Camphor in the vapor rub might improve symptoms
Scientist had reviewed several theories about the Camphor in the vapor rub might improve symptoms, including providing a sensation of improved nasal airflow.
Camphor rightly emphasize the potential benefit of improved sleep for both the children and the parents.
As a result there is an improvement in symptoms may be entirely the result of perception — perception by the child of improved airflow and improved parental perception of how severe the symptoms were because the parent slept better.
Whatever the mechanism is, the use of vapor rub would appear to offer a potential intervention for parents frustrated by URI symptoms.
Few approaches, especially over-the-counter medications, have demonstrated improvement of upper respiratory tract infection (URI) symptoms in children. Paul and colleagues tested whether a bedtime application of a petrolatum product containing camphor — vapor rub (VR) — to the chest of a child with a URI would result in parental reports of improvement of the child’s symptoms and improved child and parental sleep. This was a placebo-controlled trial from 2008-2010 conducted at a single medical center. Children were 2-11 years old, with at least “moderate” URI symptoms. Symptoms were assessed by means of a standardized instrument. Children were excluded if they had conditions that would complicate URIs or complications of URIs, including asthma, pneumonia, or chronic lung disease.
The experimental phase-
- This comprised a single overnight period when parents applied a compound containing either VR or plain petrolatum to the chests of their children at bedtime.
- A third group received no treatment.
- Parents were asked not to give over-the-counter medications for URI except ibuprofen, acetaminophen, or nasal saline.
- To attempt to mask parents to the treatment their child had received, the parents of the children in the 2 treatment groups placed a premeasured amount of VR above their own upper lips before opening and applying the study compound to their child.
- Parents applied the study compound to their child’s chest and neck, rubbing it in for 1 minute.
- Parents were asked to leave the VR under their own noses until completing the symptom diary the next morning.
- Parents completed a symptom assessment within 30 minutes of awakening the next morning, reporting the frequency and severity of their child’s cough, severity of nasal congestion, severity of runny nose, child’s ability to sleep, and their own ability to sleep the previous night.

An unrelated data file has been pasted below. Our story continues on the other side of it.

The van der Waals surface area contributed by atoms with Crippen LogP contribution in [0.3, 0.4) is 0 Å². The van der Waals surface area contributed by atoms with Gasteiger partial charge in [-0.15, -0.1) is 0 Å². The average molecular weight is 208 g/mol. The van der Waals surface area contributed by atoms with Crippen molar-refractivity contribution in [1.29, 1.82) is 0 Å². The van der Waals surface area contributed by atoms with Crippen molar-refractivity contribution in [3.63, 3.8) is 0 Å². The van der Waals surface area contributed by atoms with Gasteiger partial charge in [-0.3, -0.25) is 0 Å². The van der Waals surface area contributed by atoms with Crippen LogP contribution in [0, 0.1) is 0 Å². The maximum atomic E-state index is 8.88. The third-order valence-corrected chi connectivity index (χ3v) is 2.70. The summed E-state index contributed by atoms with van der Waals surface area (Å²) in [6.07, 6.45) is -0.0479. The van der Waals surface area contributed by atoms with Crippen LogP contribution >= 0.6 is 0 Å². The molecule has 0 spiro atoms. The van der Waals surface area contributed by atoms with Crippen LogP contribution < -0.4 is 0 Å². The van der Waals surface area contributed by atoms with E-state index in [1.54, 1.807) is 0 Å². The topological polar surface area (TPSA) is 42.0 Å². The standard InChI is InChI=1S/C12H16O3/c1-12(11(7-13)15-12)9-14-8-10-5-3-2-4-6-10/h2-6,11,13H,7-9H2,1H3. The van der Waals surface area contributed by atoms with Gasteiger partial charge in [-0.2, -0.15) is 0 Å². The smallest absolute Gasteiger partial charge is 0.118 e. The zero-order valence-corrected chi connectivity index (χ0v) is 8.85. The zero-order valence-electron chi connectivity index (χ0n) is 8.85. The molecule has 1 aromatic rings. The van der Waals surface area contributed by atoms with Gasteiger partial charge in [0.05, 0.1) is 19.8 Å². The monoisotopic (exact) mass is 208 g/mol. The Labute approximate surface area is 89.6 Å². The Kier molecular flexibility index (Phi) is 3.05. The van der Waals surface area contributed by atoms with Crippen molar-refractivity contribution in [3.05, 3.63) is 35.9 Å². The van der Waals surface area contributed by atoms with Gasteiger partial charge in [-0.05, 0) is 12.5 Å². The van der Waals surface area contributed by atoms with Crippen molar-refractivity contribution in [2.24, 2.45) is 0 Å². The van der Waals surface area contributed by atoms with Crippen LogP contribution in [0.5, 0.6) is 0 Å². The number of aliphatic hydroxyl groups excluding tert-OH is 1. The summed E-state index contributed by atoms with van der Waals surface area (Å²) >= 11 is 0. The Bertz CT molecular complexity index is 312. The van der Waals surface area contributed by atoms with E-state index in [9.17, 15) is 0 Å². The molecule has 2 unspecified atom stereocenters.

- The parents also reported on potential adverse events and were also asked what treatment they believed their child received.
- The primary outcome was change in symptoms as measured by the difference in symptom scores between the night before enrollment and the treatment night.
A total of 138 children completed the study (44 in the VR group, 47 in the petrolatum group, and 47 in the no-treatment group). No significant differences were evident among the groups at enrollment. The mean age of the children was 5.8 years.
As a result:
- On average, children had experienced symptoms for 4 days.
- When comparing the pre-enrollment night with the intervention night, all groups reported lower symptoms for all items assessed.
- Many of the between-group differences were statistically significant, meaning that the petrolatum group did better than the no-treatment group and the VR group did better than the petrolatum group.
- Runny nose was the only symptom with no between-group differences in any comparison.
- However, in other pairwise comparisons, the VR group did better than the no-treatment group for the remaining symptoms and better than the petrolatum group for cough frequency, cough severity, child’s ability to sleep, and parent’s ability to sleep.
- These basic relationships persisted even after controlling for duration of symptoms. A burning sensation on the chest was reported by 28% of the children, with another 16% and 14% experiencing burning sensations in their noses or eyes, respectively.
- More than 85% of the parents correctly guessed their child’s treatment assignment. The investigators concluded that VR, a commonly used remedy for children with colds, is effective in improving symptoms.